My educational path has not been traditional and I’m rather proud of that. Most of my immediate family has also taken a nontraditional path to higher education. My mom went back to school to get her bachelor’s and master’s degrees when she was a single parent in her 30’s. My brother switched his major twice and was a super, super, super senior by the time he graduated. They inspired me to pursue higher education and assured me that it was OK to take a path less traveled.

In part thanks to them, I’ll be the youngest person in my family to graduate from college with my bachelor’s degree. So to my mom, to my brother, to myself, and to anyone else who deviates from the four years that it’s “supposed” to take to graduate: this is an ode to you. There are plenty of ways to go about getting your degree, and as long as you do it in the way that makes the most sense for you, it shouldn’t matter if it takes you much less or much more time than the usual allotment of four years.

An “Honor”able Legacy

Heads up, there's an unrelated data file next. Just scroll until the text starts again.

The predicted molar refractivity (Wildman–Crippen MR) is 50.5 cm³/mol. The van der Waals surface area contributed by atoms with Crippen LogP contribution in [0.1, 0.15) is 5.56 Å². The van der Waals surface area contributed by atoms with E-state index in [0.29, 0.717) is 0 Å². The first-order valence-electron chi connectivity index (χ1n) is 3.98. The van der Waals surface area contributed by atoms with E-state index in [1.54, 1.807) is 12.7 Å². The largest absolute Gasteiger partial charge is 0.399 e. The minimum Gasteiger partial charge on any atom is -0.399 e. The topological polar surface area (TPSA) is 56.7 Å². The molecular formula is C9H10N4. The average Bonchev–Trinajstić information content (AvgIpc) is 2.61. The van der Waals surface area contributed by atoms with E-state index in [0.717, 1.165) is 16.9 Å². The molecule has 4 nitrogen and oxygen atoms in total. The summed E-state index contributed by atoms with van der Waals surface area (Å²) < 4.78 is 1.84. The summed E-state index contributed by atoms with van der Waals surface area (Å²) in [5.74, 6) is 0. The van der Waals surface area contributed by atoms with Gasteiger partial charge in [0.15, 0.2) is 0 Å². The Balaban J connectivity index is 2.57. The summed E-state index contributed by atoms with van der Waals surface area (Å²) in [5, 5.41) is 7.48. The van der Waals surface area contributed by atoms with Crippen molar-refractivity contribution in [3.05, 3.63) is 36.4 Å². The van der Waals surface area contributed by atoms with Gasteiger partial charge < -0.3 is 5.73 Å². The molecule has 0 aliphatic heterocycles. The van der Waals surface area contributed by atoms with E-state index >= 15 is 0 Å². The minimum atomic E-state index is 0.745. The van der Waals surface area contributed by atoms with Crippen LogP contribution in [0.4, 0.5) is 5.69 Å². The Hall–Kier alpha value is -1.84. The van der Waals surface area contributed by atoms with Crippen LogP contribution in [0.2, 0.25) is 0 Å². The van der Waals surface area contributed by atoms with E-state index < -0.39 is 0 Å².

img_7471.jpg By Naomi Kolb

Every time that I see the Simon Benson House in the park blocks I’m reminded that graduation draws closer with each passing day. Today the sign on the building reads “53 days until you are alumni,” and that number will only continue to dwindle until the day comes that we don our caps and gowns. Amidst all of the other chaos of senior year, I’m currently in the throes of writing my senior thesis as I’m a member of the University Honors College. Instead of doing a senior capstone in the university studies program, I’ve gotten to pick a research topic of my choice and craft an entire thesis about it, a task that is as daunting as it will hopefully be rewarding.

Writing a thesis can be a lonely process, especially when the honors college has felt so separate from the rest of the university in many ways. When my peers who aren’t in the honors college ask about my capstone and I say that I’m actually writing a thesis instead, the conversation oftentimes comes to a screeching halt. I’ve noticed an air of misconception surrounding the honors college, one that unfortunately leads many of my peers to think that those who participate in honors are in some way elitist or exclusionary.